Formal Diversity Training as part of all levels of training, but in particular from pre-qualification

It is clear that the figures of women and men entering the profession are comparable and this is clear progress and good evidence of the optimism and high expectations which young women now have.

The problem is in SUSTAINING women in the professions. It is the male culture, obvious to all but specifically highlighted by the LSB that crushes them.

As women they are seen as an oddity, from the outset. An anecdote from my experience is that until very recently the Court of Appeal Criminal Division would send a letter to each barrister when s/he had drafted Grounds of Appeal about what they should do next. It was phrased that “Counsel should ensure that his client….. He should ….. The terminology was always “he” Some people will say that it doesn’t matter but it does. It makes women feel that they are outsiders, with a struggle to enter into from the start to show that they are appropriate people to be in that forum.

Women’s experience worsens with parenthood, if they are to take a primary caring role. There is utter inflexibility about managing this. It is seen as the woman’s problem and though more liberal firms and chambers will make allowances, it is always at the expense of such women being seen as part-time, disengaged, out of the ambitious career profile. In fact society needs children and it needs the work of women for the reasons I set out at the start and so it ought not to be that the individual is seen to be failing to match out-of-date work patterns but that the profession leads the way in promoting the flexibility needed to get the best from and for everybody.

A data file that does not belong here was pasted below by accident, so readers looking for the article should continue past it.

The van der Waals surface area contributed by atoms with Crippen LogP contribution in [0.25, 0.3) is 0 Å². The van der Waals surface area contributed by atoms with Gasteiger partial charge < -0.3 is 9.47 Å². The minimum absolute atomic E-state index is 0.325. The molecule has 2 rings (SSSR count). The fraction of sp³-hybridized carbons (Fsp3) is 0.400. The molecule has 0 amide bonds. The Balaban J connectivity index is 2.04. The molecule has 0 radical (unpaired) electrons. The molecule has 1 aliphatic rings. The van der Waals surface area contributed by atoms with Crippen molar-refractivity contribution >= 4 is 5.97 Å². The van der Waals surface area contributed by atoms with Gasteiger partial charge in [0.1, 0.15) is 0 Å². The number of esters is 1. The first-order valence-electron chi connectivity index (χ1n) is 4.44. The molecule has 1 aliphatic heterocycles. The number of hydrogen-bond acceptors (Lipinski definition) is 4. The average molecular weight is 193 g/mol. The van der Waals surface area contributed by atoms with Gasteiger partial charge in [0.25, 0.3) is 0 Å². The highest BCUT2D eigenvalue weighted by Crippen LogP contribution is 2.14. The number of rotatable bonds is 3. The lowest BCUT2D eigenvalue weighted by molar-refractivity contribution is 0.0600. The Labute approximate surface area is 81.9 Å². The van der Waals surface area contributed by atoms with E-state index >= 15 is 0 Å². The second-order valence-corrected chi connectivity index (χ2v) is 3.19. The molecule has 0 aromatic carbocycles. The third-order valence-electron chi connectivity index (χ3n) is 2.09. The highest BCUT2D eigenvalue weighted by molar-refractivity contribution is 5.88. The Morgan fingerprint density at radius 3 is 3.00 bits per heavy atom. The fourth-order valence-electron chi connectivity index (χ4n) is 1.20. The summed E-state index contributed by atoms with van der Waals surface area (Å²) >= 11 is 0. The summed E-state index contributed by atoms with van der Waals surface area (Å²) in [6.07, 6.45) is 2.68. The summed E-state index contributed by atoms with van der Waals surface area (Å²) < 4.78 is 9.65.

Women need to champion women and should do so from the start. They are at their most high status at the outset, when they are bright, young, almost male-equivalent assets to the business, with influence that they can use to prescribe a better future course for themselves and other women.

This can best be done as part of a women’s campaigning group so that women are not forced to take their identity only from their professional role, where they need to fit into a man’s world, but can also have a specific female reference point from a community of similar campaigning women.

In short the Lord Chief Justice, who is unlikely to be able to set up some women’s campaign groups, will need to support programmes that aid the retention of women in the profession if he is going to succeed in having the level playing field he seeks.